30 Days of Submission – Day 6: The Roots of my Submission

The Roots of My Submission

What do you feel are the roots of your submission? Do you think it has something to do with childhood? Is it a relationship management tool as in the practice of domestic discipline? Is it a sexual thrill or something else?

The roots of my submission are definitely to be found in my childhood. We always seek the familiar so we can feel safe and know how to react and how to behave. That is quite a common human tendency. For someone who has been through childhood abuse, it can take different forms than for someone who has had a healthy and warm upbringing. There are many reasons for this, and there even is something called trauma addiction. It is that your body is so used to the endorphins of constant threat and abuse, that it seeks to experience those levels of endorphins again. It is not even to get a physical or mental high: it is to feel normal. So I think, for me, it is a combination of both: seeking the familiar and trauma addiction.

I was sexually, physically and emotionally abused as a child. The sexual abuse happened between the ages of 3 and 11. The physical abuse stopped when I was 14, the emotional unfortunately continued much longer. But even when the abuse at home ceased, I went through different kinds of abuse at school and in relationships. It is like I was drawn to people who would hurt me, and I wouldn’t stand up for myself when I got bullied, hurt, sexually or physically abused. I repeated the pattern subconsciously by not taking control, by being around unsafe people. Basically, all through my childhood and my formative years, I got conditioned into certain behaviours, into being able to handle emotional and physical pain (mainly through dissociation).

So having all that as my background, my familiar is very different from what others would say what would make them feel at home, safe and in their element. And that is okay. To redo the kind of conditioning I have been through, I would need decades of therapy. I mean, I have C-PTSD and Dissociative Identity Disorder because of the trauma I had to live through, it would take a huge amount of effort and time to process everything, to move forward and not let my trauma define me.

Seeking the familiar could be potentially dangerous, as I could end up with an abuser easily again. I could get seriously hurt. But in my submissive role, in a D/s-connection, the familiar can be very safe. My brain and my body are used to pleasing someone else, to be the inferior in a connection, to get hurt, to feel a constant hypervigilance. Those are all not things that anyone would experience in a vanilla relationship.

I need a strong father-figure, someone who guides me, who punishes me, someone who hurts me. In the submissive role in a D/s-relationship, I can get those needs met, but in a safe space. Nothing is abritary, everything is controlled and negotiated. I helped build the framework for it, and in strong contrast to the abuse I have been through, I have a safeword. I can make it stop. So while being submissive means giving up control, to me, being submissive in a consensual D/s relationship, actually means gaining more control than I have ever had. I might be reenacting my trauma, but I eliminated the potential for retraumatization. I also feel like stricter rules in the D/s relationship could not only help me manage my every day life better, they could also help me manage my mental health issues better.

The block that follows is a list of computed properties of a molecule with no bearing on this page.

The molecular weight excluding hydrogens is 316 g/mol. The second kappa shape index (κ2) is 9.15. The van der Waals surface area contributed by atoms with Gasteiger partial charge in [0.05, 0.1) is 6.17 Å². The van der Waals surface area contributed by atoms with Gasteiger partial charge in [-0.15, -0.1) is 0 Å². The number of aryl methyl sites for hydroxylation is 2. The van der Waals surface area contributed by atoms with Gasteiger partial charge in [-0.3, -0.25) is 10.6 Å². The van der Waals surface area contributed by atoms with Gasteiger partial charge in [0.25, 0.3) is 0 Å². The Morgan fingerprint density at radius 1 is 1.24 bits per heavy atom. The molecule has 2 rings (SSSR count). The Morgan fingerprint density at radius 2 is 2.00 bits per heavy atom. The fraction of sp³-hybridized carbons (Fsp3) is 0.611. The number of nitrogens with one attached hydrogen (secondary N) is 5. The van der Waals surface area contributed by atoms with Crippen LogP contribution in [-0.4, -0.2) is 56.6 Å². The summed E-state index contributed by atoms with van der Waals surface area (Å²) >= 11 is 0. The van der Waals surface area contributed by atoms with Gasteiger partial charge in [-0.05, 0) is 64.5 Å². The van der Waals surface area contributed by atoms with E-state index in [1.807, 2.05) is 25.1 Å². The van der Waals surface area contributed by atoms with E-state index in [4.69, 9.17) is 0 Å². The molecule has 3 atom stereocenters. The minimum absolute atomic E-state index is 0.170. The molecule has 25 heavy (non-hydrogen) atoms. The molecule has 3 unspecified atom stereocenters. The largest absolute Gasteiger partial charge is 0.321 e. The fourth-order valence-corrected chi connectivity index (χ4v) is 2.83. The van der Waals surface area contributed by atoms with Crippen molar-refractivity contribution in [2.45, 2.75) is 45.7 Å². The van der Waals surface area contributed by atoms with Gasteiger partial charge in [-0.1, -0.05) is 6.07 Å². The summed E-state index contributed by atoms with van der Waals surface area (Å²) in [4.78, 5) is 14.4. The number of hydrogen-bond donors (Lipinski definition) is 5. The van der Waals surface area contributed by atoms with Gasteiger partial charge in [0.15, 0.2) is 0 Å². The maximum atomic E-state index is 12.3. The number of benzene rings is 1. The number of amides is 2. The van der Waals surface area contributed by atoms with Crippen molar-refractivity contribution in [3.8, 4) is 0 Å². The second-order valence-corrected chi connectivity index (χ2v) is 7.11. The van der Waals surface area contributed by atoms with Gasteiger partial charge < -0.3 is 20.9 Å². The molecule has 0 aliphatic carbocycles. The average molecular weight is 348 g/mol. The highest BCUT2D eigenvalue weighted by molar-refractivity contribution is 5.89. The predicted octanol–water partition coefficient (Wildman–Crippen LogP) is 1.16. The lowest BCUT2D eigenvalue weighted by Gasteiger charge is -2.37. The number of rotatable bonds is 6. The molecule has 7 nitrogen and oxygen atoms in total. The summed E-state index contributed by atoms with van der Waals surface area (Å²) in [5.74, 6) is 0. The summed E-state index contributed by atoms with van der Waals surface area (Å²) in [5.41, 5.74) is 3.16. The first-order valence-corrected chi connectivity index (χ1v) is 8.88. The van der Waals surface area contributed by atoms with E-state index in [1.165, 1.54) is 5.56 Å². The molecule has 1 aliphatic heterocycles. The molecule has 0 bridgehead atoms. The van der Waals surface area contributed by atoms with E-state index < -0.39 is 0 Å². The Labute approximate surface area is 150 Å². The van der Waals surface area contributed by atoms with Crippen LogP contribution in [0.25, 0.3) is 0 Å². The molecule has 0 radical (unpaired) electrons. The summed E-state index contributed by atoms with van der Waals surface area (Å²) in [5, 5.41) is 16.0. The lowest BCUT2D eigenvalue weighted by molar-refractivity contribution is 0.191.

Sexually, I am also very much conditioned by my trauma. Not only has the abuse giving me the strong willingness and ability to always be sexually available, it has also taken away my the possibility to enjoy vanilla sex. So, I need high levels of endorphins to just feel “normal”. But what do I need to actually feel something more than just that? What do I need to feel pleasure, or anything, really? I need more than just normalcy.

And that is where the submission in the bedroom comes in. I need pain, I need to feel controlled, helpless, I need to feel used and fucked roughly. That is when I feel sexual pleasure. Again, this could potentially lead to ending up in dangerous situations,. So being in a D/s connection makes it possible for me to feel sexual pleasure, but in a safe space, where I still hold some control, by having a safeword.

I think for me it is most important that I know where my submission is rooted, so I know how to stay safe. It also helps me a lot with the communication in my relationship. I don’t want to push it away, I am actually accepting of that I am the way I am today, because of the things that I have been through. BDSM and D/s dynamics can be healing for those who have been through childhood trauma. but it is so very important that we are with someone who is safe.

(I wrote this post on my mental health advocay blog a while ago, on reenactment, trauma addiction and retraumatisation, if anyone wants to do some further reading)

I am doing the 30 Days of Submission meme/challenge. If you are interested in doing it too, check out this link which has all the questions ready to be used!

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3 Responses

  1. jupitergrant says:

    I love the idea that submission, by definition a surrendering of control can, when practiced within a consensual dom/sub paradigm, actually be the most empowering and healing way to regain one’s sense of their own agency.
    I found this post really insightful and thought-provoking. Thank you for sharing it x

    • Submission is definitely more complex that some want it to look like. You take ownership of your sexuality by handing over control to someone else. And by being able to trust someone with that control is already a step in the healing process! Thank you so much for reading, and your comment!

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